#58 Breaking Habits & Addictions - with Blake Worrall-Thompson
The Holistic Nutritionists Podcast
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In Episode 58 of The Holistic Nutritionists Podcast, Natalie Douglas, Kate Callaghan, and their guest, Blake Worrall-Thompson (Lifestyle & Performance Coach) discuss how to overcome addictions and how you can start breaking bad habits like procrastination and perfectionism.
- What the fitness industry is missing when it comes to changing lives
- What so many people are doing wrong when it comes to personal development
- The power of integrating and embodying what you already know
- Why willpower doesn’t work and what to do instead
- Exploring overcoming addictions
- Blake’s favourite tools for behaviour change and getting “unstuck”
- Curiosity versus reactivity when it comes to triggers
- Lengthening the gap between stimulus and response aka the “freedom gap”
- The power of mindset in healing your physical body
- The magic of holding space
- SO MUCH MORE FREAKIN AMAZING STUFF!!
Lifestyle & Performance Coach
Hello and welcome to The Holistic Nutritionists Podcast, with your hosts Natalie K. Douglas, Thyroid Healer, and Kate Callaghan, The Holistic Nutritionist. Nat and Kate are degree-qualified dietitians and nutritionists, certified fitness instructors, speakers, and authors. If you love unfiltered banter, unedited bloopers, and authentic heart-sharing, then we are your ladies! Now it’s time to sit back, relax, and get ready for our latest tips on living your healthiest life possible.
Natalie K. Douglas 0:33
Oh, hey guys. Welcome back to the podcast. Our lovely co-host Kate is MIA today. However, we are lucky enough to be joined by Performance and Lifestyle Coach, Blake Worrall-Thompson, who is one of the most sought after coaches in the country. He’s owned and operated a number of fitness training businesses with his most successful creation being the 6W2S programs, 6 Weeks to Sexy, and 6 Weeks to shredded. However, after years in the fitness industry, Blake has shifted gears slightly and is now known more for his ability to transform lives through his incredible mindset coaching. Blake is dedicated to helping people break through barriers that are holding them back from having it all. Sounds pretty bloody good to me, Blake. Welcome to the show and thanks so much for joining us. So, the first question we ask all of our guests is, what did you have for breakfast this morning?
Blake Worrall-Thompson 1:30
This morning, Nat, was a smoothie, which is a pretty common thing for me in morning and definitely about to train first thing. I’m not ready for proper breakfast after that. So, it was a smoothie this morning.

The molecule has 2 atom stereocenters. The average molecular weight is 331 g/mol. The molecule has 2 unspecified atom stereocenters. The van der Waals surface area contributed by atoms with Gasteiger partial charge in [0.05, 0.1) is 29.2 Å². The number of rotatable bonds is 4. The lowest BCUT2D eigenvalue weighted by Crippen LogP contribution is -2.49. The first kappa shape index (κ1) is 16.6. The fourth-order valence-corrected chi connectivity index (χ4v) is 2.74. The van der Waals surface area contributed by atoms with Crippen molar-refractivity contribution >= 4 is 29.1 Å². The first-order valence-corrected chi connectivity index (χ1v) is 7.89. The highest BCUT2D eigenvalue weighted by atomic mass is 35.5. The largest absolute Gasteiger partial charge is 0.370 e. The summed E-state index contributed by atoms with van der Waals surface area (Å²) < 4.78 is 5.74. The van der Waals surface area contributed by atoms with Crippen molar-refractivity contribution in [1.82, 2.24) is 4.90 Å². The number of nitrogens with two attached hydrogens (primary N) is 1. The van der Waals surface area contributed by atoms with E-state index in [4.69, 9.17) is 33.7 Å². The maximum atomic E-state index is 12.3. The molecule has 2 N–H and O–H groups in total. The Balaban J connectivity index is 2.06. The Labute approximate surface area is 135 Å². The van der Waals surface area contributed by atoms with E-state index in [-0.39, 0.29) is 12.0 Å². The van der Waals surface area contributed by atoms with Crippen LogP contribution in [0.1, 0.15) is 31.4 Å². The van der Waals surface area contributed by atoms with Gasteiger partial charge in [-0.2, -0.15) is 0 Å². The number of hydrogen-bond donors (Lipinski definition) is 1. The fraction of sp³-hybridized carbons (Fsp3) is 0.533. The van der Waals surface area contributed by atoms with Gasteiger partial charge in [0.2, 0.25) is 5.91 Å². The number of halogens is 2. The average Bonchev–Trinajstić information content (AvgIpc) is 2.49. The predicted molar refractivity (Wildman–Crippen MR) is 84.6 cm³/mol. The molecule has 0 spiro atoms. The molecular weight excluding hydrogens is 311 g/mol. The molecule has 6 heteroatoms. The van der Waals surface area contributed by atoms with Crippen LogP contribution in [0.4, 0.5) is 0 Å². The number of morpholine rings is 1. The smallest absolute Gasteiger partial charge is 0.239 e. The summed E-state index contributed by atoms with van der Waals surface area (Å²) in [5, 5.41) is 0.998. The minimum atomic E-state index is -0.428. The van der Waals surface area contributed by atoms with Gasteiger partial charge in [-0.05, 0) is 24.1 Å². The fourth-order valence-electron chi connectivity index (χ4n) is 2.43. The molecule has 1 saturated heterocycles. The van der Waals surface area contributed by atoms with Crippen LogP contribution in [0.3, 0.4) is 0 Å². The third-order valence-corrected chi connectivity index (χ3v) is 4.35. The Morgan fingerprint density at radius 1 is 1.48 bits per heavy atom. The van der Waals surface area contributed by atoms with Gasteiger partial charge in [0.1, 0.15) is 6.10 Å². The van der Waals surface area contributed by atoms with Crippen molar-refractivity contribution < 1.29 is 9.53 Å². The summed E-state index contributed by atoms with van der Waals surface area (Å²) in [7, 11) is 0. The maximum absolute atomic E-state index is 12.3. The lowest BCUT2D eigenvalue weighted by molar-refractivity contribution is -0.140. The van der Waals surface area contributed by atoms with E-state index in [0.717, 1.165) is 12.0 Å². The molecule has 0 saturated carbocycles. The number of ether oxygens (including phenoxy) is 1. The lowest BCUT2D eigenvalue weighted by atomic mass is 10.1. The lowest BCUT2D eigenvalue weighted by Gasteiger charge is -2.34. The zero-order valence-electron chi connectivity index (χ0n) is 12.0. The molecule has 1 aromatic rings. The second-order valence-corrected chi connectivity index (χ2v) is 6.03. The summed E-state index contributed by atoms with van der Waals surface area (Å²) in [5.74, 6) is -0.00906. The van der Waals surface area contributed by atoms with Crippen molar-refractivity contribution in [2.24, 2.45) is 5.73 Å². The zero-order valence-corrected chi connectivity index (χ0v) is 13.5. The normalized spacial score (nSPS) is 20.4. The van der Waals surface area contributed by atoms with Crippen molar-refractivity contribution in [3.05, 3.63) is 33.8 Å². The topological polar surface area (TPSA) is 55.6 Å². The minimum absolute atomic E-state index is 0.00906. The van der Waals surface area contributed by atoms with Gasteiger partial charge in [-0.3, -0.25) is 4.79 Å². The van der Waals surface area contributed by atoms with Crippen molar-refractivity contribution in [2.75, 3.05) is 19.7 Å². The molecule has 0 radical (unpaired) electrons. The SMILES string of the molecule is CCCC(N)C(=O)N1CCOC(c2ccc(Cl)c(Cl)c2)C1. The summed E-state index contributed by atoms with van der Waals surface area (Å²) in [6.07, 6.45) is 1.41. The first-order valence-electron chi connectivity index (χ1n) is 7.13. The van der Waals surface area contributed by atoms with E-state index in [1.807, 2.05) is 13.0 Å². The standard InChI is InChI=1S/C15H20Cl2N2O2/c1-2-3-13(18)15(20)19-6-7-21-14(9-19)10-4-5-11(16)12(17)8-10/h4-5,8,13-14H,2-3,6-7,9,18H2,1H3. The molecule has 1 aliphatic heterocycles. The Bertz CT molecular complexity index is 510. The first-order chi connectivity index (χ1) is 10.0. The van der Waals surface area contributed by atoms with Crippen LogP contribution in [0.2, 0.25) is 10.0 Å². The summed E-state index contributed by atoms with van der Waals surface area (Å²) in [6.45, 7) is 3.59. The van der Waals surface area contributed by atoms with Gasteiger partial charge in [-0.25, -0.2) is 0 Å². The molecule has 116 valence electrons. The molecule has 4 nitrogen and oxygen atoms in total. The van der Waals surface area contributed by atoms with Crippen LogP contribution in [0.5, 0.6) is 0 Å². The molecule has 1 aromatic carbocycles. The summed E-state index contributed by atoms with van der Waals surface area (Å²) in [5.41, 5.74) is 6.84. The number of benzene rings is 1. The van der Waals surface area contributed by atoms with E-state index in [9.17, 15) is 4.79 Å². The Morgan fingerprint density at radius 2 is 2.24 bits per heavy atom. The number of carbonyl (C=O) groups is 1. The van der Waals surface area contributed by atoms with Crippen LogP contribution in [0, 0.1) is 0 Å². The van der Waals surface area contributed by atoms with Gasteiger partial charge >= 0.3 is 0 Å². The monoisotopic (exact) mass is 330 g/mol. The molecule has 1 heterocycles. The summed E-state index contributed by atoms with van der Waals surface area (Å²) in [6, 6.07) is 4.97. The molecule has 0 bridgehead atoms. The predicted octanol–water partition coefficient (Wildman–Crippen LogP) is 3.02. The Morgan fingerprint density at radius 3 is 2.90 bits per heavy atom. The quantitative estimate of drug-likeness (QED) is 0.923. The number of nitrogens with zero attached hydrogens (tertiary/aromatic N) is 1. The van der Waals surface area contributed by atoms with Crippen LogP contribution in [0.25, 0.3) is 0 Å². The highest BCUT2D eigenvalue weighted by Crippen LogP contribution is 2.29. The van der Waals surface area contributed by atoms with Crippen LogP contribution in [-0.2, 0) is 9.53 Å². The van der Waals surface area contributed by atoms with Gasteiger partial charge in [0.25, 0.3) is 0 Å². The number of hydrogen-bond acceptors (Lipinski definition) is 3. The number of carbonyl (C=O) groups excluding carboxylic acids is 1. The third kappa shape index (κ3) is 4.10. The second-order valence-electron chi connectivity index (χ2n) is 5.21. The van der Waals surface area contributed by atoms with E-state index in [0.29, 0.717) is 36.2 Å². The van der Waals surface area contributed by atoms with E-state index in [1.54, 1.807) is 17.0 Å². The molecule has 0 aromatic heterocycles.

Natalie K. Douglas 1:44
Yum. I love a good smoothie, especially in summer. Oh, actually, I like them all year round. Feels like the right thing to say in summer. Awesome. Alright, so my first question to you, I guess is, what you will, I kind of mentioned in your bio that you have shifted gears a little bit from the fitness coaching to more of the mindset coaching, what actually motivated you to make that switch?
Blake Worrall-Thompson 2:09
Well, a couple of things. I think, naturally, the progression after, you know, almost 15 years in the industry had me, you know, wanting to keep evolving and keep growing and that was a natural evolution. I guess it may into that space. And I think also is, you know, having spent so much time around both nutrition and exercise as a platform to change people. I noticed that I wasn’t quite getting the changes in other people that I wanted. And I definitely was struggling in a number of areas of my life and couldn’t really join the dots on as to why. So, I started kind of digging deep a little bit, probably four years ago in this space. I think, you know, as you know, mindset is always a natural byproduct of health and fitness. But in terms of really understanding why we are the way we are and why we do what we do, I really started diving into that about four years ago and started making more sense of why people would struggle with their goals while they’re off the bandwagon. You know, things like addictions, I really wanted to understand that. And, you know, through my own kind of implementation into my world, things started to shift up. And you know, don’t get me wrong, there’s still some things, some unanswered questions that I’m working through, which is exciting. And naturally, you know, me seeing these transformations kind of helped me start to move into that coaching and help people on that on a bigger level and on a deeper level.